In May 1976 the BBC broadcast a documentary based on the ground-breaking book by Tim Gallwey, The Inner Game of Tennis. Based on a handshake agreement with Gallwey, Sir John Whitmore launched an executive coaching practice in the United Kingdom.
Coaching subsequently began to enter the business vernacular and interest grew in the idea that a manager can be a good coach by facilitating employee action rather than telling them what to do. Blue chip company representatives from the likes of IBM and McKinsey & Co. began showing up on British tennis courts to learn about this new approach to management development. The Inner Game instructors included Chris Morgan and Graham Alexander. The Inner Game of Tennis was followed by Inner Skiing and in 1979 Chris Morgan became Europe's first Inner Game Ski Instructor. His tennis was always pretty lousy!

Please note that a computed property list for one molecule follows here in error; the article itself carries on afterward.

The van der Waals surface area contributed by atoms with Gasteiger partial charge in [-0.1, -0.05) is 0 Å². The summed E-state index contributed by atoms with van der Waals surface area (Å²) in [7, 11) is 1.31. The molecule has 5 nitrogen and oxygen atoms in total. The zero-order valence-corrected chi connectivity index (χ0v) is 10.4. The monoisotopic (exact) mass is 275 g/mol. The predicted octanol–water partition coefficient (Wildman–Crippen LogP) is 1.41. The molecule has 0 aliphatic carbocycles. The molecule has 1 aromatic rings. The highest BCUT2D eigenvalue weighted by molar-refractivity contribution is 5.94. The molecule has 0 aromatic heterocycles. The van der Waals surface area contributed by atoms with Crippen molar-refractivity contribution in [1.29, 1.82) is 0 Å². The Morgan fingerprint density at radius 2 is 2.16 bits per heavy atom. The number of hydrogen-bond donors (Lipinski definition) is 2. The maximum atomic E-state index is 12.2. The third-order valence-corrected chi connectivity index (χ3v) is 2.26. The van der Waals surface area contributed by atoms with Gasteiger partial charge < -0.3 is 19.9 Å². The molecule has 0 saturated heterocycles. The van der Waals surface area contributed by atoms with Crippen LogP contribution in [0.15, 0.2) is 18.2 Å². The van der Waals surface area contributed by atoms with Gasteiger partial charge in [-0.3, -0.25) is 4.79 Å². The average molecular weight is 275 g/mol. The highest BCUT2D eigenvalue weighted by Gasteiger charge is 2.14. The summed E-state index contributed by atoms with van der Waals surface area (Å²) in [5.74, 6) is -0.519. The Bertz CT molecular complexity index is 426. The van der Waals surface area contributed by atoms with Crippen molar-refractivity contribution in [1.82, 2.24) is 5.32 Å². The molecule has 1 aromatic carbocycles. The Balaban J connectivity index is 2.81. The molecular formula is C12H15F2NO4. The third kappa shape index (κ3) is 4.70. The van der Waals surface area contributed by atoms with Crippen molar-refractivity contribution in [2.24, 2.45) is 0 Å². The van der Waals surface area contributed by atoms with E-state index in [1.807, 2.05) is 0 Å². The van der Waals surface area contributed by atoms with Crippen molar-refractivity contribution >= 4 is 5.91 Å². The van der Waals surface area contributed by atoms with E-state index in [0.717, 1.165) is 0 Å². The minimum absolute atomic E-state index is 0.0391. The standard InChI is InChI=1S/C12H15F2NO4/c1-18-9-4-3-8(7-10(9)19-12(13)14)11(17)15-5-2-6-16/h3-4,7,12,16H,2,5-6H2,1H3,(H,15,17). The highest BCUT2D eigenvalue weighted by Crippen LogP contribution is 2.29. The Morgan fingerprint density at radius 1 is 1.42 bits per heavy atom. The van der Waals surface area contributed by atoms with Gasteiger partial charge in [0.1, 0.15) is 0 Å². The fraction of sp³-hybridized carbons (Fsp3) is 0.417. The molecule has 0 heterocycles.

In 1988 Graham Alexander formed The Alexander Corporation to develop a business coaching practice, with Chris Morgan as one of the first partners. The firm's practice was further refined by our prestigious clients' thinking. We co-developed the GROW coaching model with McKinsey that Sir John Whitmore detailed in his popular book Coaching For Performance. The Alexander Corporation also broke with its purely facilitative roots to include multi-perspective feedback. At that time there was no company in the U.K. using this approach to validate coaching clients' goals. The Alexander Corporation developed a notable client roster and was ultimately recognized by The Economist Intelligence Unit as 'The U.K. market leader in business coaching.'
In 1993 Chris Morgan moved back to the San Francisco Bay Area and opened an office for Alexander. Three years later Morgan and Alexander agreed to an amicable separation and U.S.-based Morgan Alexander was launched. Twenty-one years later, the practice continues to thrive and innovate to meet our clients' needs (ListentoolSM is the latest demonstration of this innovation). In 2005 Alexander published Super Coaching and his publicist branded him 'the world's number one executive coach.' Morgan and Alexander remain close colleagues.